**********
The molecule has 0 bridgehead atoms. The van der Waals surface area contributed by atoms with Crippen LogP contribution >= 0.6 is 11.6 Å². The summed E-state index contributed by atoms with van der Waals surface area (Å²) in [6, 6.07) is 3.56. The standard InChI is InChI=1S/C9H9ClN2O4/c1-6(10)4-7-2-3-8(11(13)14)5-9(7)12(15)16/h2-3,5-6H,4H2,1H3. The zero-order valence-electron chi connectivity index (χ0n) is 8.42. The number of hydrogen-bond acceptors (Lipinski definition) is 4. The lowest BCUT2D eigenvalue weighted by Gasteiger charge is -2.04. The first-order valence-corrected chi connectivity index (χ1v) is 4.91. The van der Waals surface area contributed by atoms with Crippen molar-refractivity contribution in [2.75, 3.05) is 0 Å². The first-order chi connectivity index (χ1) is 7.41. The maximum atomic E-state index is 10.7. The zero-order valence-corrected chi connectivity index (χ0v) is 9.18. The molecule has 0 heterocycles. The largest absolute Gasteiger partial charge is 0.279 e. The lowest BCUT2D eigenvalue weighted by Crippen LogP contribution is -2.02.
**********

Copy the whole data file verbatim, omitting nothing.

The molecule has 0 bridgehead atoms. The van der Waals surface area contributed by atoms with Crippen LogP contribution >= 0.6 is 11.6 Å². The summed E-state index contributed by atoms with van der Waals surface area (Å²) in [6, 6.07) is 3.56. The standard InChI is InChI=1S/C9H9ClN2O4/c1-6(10)4-7-2-3-8(11(13)14)5-9(7)12(15)16/h2-3,5-6H,4H2,1H3. The zero-order valence-electron chi connectivity index (χ0n) is 8.42. The number of hydrogen-bond acceptors (Lipinski definition) is 4. The lowest BCUT2D eigenvalue weighted by Gasteiger charge is -2.04. The first-order valence-corrected chi connectivity index (χ1v) is 4.91. The van der Waals surface area contributed by atoms with Crippen molar-refractivity contribution in [2.75, 3.05) is 0 Å². The first-order chi connectivity index (χ1) is 7.41. The maximum atomic E-state index is 10.7. The zero-order valence-corrected chi connectivity index (χ0v) is 9.18. The molecule has 0 heterocycles. The largest absolute Gasteiger partial charge is 0.279 e. The lowest BCUT2D eigenvalue weighted by Crippen LogP contribution is -2.02.